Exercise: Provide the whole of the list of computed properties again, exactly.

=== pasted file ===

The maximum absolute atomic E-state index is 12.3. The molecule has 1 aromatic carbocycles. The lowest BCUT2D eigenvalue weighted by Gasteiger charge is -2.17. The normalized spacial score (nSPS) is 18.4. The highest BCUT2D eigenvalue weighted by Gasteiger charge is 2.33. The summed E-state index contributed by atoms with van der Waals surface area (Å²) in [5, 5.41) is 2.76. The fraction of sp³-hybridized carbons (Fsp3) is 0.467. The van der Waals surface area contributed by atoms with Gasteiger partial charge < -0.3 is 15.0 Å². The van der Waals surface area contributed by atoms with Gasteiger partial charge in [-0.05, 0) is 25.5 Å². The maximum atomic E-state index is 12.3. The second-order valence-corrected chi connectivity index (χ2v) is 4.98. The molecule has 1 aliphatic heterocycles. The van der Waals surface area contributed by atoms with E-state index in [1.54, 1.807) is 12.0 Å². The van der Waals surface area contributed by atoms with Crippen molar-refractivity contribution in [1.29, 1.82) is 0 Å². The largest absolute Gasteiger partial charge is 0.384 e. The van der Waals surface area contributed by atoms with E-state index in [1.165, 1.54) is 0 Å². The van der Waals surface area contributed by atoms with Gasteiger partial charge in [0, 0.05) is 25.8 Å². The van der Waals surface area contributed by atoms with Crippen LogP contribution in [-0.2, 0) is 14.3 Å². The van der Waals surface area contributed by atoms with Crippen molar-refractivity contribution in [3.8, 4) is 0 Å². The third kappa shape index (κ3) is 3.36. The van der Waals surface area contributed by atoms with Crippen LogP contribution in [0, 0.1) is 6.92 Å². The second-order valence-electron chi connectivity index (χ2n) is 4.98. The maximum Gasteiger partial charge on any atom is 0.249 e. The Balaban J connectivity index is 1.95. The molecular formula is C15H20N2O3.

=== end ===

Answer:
The maximum absolute atomic E-state index is 12.3. The molecule has 1 aromatic carbocycles. The lowest BCUT2D eigenvalue weighted by Gasteiger charge is -2.17. The normalized spacial score (nSPS) is 18.4. The highest BCUT2D eigenvalue weighted by Gasteiger charge is 2.33. The summed E-state index contributed by atoms with van der Waals surface area (Å²) in [5, 5.41) is 2.76. The fraction of sp³-hybridized carbons (Fsp3) is 0.467. The van der Waals surface area contributed by atoms with Gasteiger partial charge < -0.3 is 15.0 Å². The van der Waals surface area contributed by atoms with Gasteiger partial charge in [-0.05, 0) is 25.5 Å². The maximum atomic E-state index is 12.3. The second-order valence-corrected chi connectivity index (χ2v) is 4.98. The molecule has 1 aliphatic heterocycles. The van der Waals surface area contributed by atoms with E-state index in [1.54, 1.807) is 12.0 Å². The van der Waals surface area contributed by atoms with Crippen molar-refractivity contribution in [1.29, 1.82) is 0 Å². The largest absolute Gasteiger partial charge is 0.384 e. The van der Waals surface area contributed by atoms with E-state index in [1.165, 1.54) is 0 Å². The van der Waals surface area contributed by atoms with Gasteiger partial charge in [0, 0.05) is 25.8 Å². The van der Waals surface area contributed by atoms with Crippen LogP contribution in [-0.2, 0) is 14.3 Å². The van der Waals surface area contributed by atoms with Crippen molar-refractivity contribution in [3.8, 4) is 0 Å². The third kappa shape index (κ3) is 3.36. The van der Waals surface area contributed by atoms with Crippen LogP contribution in [0, 0.1) is 6.92 Å². The second-order valence-electron chi connectivity index (χ2n) is 4.98. The maximum Gasteiger partial charge on any atom is 0.249 e. The Balaban J connectivity index is 1.95. The molecular formula is C15H20N2O3.